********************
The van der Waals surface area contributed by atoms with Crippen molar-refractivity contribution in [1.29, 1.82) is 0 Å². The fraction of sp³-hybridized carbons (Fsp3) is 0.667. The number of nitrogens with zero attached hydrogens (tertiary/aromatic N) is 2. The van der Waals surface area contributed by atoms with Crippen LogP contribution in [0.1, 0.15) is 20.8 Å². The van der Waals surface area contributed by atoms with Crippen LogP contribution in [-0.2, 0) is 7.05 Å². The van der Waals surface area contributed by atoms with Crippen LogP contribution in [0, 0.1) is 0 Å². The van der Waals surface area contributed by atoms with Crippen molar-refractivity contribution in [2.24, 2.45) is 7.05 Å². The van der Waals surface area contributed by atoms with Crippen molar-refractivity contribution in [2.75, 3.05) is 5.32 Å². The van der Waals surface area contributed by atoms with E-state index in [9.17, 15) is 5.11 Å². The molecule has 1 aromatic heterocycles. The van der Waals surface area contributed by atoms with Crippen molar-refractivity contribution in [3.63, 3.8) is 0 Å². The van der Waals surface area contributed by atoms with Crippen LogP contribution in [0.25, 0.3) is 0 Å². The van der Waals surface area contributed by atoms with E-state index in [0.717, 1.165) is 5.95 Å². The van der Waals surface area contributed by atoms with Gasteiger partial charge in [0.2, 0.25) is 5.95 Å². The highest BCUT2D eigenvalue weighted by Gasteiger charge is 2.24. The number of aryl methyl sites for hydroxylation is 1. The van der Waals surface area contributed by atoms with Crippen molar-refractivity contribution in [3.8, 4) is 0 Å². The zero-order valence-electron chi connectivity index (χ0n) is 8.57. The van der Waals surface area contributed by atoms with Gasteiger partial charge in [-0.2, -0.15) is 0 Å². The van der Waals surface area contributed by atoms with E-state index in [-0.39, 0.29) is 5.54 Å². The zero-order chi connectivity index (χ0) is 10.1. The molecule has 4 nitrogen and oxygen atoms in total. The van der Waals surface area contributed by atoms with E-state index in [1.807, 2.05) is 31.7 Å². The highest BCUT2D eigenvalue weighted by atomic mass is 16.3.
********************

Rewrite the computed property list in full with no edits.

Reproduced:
The van der Waals surface area contributed by atoms with Crippen molar-refractivity contribution in [1.29, 1.82) is 0 Å². The fraction of sp³-hybridized carbons (Fsp3) is 0.667. The number of nitrogens with zero attached hydrogens (tertiary/aromatic N) is 2. The van der Waals surface area contributed by atoms with Crippen LogP contribution in [0.1, 0.15) is 20.8 Å². The van der Waals surface area contributed by atoms with Crippen LogP contribution in [-0.2, 0) is 7.05 Å². The van der Waals surface area contributed by atoms with Crippen LogP contribution in [0, 0.1) is 0 Å². The van der Waals surface area contributed by atoms with Crippen molar-refractivity contribution in [2.24, 2.45) is 7.05 Å². The van der Waals surface area contributed by atoms with Crippen molar-refractivity contribution in [2.75, 3.05) is 5.32 Å². The van der Waals surface area contributed by atoms with E-state index in [9.17, 15) is 5.11 Å². The molecule has 1 aromatic heterocycles. The van der Waals surface area contributed by atoms with Crippen molar-refractivity contribution in [3.63, 3.8) is 0 Å². The van der Waals surface area contributed by atoms with Crippen LogP contribution in [0.25, 0.3) is 0 Å². The van der Waals surface area contributed by atoms with E-state index in [0.717, 1.165) is 5.95 Å². The van der Waals surface area contributed by atoms with Gasteiger partial charge in [0.2, 0.25) is 5.95 Å². The highest BCUT2D eigenvalue weighted by Gasteiger charge is 2.24. The number of aryl methyl sites for hydroxylation is 1. The van der Waals surface area contributed by atoms with Crippen molar-refractivity contribution in [3.8, 4) is 0 Å². The zero-order valence-electron chi connectivity index (χ0n) is 8.57. The van der Waals surface area contributed by atoms with Gasteiger partial charge in [-0.2, -0.15) is 0 Å². The van der Waals surface area contributed by atoms with E-state index in [-0.39, 0.29) is 5.54 Å². The zero-order chi connectivity index (χ0) is 10.1. The molecule has 4 nitrogen and oxygen atoms in total. The van der Waals surface area contributed by atoms with E-state index in [1.807, 2.05) is 31.7 Å². The highest BCUT2D eigenvalue weighted by atomic mass is 16.3.